HIS NAME WAS KENNEDY. He was the preeminent figure in the Democratic Party. And he was a resolute supply-side tax-cutter.
"It is a paradoxical truth," he once told the Economic Club of New York, "that tax rates are too high today and tax revenues are too low and the soundest way to raise the revenues in the long run is to cut the rates now." What he had in mind, he said, was not "a 'quickie' or a temporary tax cut." He wanted nothing less than "an across-the-board, top-to-bottom cut in personal and corporate income taxes."
Would he be a Democrat today?
In a televised address from the Oval Office four months earlier, JFK had called high tax rates a danger to "the very essence of the progress of a free society: the incentive of additional return for additional effort." In his 1963 State of the Union message, he said his first priority was "the enactment this year of a substantial reduction and revision in federal income taxes." In the speech he was scheduled to deliver to the Texas Democratic State Committee on Nov. 22, 1963, Kennedy planned to report proudly: "We have proposed a massive tax reduction, with particular benefits for small business."
In recent days, Ted Kennedy has been justly acclaimed as a lion of the Democratic Party. But how different the party mourning Kennedy today is from the one that first nominated him in 1962!
The reversal on taxes is one vivid example. When Ted Kennedy entered the Senate in 1963, JFK was leading a campaign for sweeping tax relief that would eventually slash the top marginal rate by a huge 21 percentage points, from 91 to 70. But Democrats have long since become the party that resists lower taxes. In our era, it has been Republicans like Ronald Reagan and George W. Bush who have championed JFK-style rate cuts -- cuts that Democrats now condemn as "tax breaks for the wealthy."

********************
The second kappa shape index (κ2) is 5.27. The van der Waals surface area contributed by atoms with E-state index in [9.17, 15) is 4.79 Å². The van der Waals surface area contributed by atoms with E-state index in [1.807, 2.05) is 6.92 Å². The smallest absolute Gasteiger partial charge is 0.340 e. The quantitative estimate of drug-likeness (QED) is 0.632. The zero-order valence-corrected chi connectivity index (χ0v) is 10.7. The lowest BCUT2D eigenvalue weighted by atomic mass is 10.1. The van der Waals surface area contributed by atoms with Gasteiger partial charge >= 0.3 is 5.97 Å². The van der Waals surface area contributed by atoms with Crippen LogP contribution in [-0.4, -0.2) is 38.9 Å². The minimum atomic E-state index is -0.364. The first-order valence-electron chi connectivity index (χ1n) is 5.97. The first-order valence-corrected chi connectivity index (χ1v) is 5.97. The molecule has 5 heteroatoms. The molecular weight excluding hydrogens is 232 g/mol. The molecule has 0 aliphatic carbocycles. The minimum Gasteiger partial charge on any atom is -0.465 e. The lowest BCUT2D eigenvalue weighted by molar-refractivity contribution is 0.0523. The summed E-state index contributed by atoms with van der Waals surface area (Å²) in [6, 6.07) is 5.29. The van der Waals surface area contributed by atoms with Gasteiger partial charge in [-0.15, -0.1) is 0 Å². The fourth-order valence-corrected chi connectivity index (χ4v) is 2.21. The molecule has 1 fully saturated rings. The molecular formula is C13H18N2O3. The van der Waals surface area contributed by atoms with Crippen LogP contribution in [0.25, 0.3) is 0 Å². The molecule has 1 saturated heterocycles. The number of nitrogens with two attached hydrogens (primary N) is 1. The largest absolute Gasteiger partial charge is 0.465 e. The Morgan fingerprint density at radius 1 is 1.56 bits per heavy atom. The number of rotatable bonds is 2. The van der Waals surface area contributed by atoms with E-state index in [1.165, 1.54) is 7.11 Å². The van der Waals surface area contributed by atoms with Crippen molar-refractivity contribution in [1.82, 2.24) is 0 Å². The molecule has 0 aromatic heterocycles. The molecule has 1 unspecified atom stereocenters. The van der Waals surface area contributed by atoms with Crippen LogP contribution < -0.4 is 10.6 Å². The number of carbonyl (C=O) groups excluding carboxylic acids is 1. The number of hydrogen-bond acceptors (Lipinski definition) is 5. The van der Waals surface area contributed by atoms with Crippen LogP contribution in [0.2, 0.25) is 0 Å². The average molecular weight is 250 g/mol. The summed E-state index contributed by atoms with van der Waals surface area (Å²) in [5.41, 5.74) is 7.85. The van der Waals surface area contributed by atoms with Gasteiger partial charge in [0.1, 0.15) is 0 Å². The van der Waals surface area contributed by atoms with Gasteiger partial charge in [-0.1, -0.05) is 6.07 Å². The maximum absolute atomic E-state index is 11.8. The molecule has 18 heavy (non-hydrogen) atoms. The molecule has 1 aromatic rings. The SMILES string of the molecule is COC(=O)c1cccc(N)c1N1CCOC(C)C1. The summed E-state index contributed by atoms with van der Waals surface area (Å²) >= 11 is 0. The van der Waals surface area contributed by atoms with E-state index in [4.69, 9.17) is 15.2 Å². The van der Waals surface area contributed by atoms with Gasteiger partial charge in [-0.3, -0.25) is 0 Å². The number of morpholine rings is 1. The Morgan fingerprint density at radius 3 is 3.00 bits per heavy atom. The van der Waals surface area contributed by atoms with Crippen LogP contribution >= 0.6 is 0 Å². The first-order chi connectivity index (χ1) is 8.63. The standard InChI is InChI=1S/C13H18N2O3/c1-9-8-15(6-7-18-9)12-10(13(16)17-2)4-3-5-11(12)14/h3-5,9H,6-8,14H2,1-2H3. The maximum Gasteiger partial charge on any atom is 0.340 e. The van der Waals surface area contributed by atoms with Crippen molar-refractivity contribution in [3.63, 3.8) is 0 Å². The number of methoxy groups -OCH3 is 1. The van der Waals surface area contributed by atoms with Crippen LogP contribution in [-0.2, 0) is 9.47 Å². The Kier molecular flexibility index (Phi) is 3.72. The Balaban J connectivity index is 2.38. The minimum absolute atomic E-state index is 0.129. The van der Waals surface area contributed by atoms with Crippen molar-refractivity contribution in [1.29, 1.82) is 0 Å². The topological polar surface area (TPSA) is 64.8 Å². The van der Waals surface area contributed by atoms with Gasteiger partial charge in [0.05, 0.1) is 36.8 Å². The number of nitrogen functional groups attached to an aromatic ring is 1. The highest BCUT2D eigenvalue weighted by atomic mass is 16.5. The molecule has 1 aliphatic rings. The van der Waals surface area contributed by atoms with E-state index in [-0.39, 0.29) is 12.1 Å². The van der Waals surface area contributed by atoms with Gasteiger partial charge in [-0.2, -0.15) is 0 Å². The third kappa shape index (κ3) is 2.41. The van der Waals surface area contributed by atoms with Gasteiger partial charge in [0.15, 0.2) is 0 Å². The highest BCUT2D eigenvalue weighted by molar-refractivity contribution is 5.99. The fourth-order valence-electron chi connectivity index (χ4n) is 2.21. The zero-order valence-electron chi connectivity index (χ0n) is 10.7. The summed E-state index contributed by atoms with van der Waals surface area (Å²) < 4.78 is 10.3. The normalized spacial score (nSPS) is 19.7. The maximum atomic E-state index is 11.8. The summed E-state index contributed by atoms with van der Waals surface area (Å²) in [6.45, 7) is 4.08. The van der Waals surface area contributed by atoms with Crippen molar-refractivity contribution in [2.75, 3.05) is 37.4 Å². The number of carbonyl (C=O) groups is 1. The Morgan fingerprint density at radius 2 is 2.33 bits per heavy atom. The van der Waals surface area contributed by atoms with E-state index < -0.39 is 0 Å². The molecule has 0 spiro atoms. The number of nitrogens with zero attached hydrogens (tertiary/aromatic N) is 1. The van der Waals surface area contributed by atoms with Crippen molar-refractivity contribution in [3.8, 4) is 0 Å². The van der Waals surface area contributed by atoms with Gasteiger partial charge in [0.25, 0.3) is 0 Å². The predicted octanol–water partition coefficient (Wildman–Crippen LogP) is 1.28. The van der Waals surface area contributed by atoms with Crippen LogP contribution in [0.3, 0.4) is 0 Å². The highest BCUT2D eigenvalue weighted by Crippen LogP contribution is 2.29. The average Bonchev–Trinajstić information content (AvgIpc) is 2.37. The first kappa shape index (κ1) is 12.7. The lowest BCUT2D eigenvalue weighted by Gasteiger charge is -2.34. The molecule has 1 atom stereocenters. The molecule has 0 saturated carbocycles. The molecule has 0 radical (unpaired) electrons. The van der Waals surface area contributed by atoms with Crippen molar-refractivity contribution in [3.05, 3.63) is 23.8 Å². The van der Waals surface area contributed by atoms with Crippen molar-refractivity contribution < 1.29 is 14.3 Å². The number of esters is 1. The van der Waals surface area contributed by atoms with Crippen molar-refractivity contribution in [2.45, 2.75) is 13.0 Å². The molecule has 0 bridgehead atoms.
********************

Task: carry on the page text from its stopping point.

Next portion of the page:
On civil rights, too, there has been a sea change.
Liberal Democrats in the 1960s upheld the colorblind ideal -- the conviction that Americans should be judged not by the color of their skin, but by the content of their character. Far from supporting racial quotas and preferences, civil-rights Democrats of that generation flatly rejected them. Senator Hubert Humphrey famously vowed that if anyone could find anything in the 1964 Civil Rights Bill that would compel employers to hire on the basis of race or national origin, "I will start eating the pages one after another, because it is not in there." In a 1963 press conference, President Kennedy explicitly opposed racial preferences: "We are too mixed, this society of ours, to begin to divide ourselves on the basis of race or color."
But in the years that followed, as such preferences became entrenched in hiring and education, liberal Democrats became their doughtiest supporters. Senator Kennedy was "a leader in congressional efforts to preserve federal affirmative action," his Senate website notes. When the Supreme Court ruled against the racial classification of schoolchildren in a 2007 case -- "The way to stop discrimination on the basis of race is to stop discriminating on the basis of race," the court frankly advised -- Kennedy blasted the decision as one that "turns back the clock on equality."
Especially dramatic has been the Democratic Party's metamorphosis on foreign affairs.
"There are some who say that communism is the wave of the future: Let them come to Berlin," declared President Kennedy, a staunch Cold Warrior, in his great Berlin Wall speech in 1963. "There are some who say, in Europe and elsewhere, we can work with the Communists: Let them come to Berlin." But by 1987, when another American president journeyed to Berlin to challenge Moscow to "tear down this wall," such muscular anti-Communism had all but vanished from Democratic Party thinking.
JFK likewise spoke for mainstream Democrats when he asserted that America would "pay any price, bear any burden" to spread freedom and democracy in the world. He was a hawk who pressed for higher defense spending and American military superiority. The Democratic Party of more recent years -- the party of "come home, America" and a nuclear freeze -- was one he wouldn't have recognized.
All political parties alter over time, of course. Today's Republican Party is not a carbon-copy of Eisenhower's: It is more internationalist, more religious, more Southern. But a resurrected Eisenhower would still recognize the GOP, and still command its esteem.
The Democrats' transformation has been much more profound. Over the course of Ted Kennedy's long Senate career, his party's ideological center shifted hard to the left. It goes without saying that a JFK today could never be the Democrats' candidate for president. The question is, would he still be a Democrat?
(Jeff Jacoby is a columnist for The Boston Globe. To follow him on Twitter, click here.)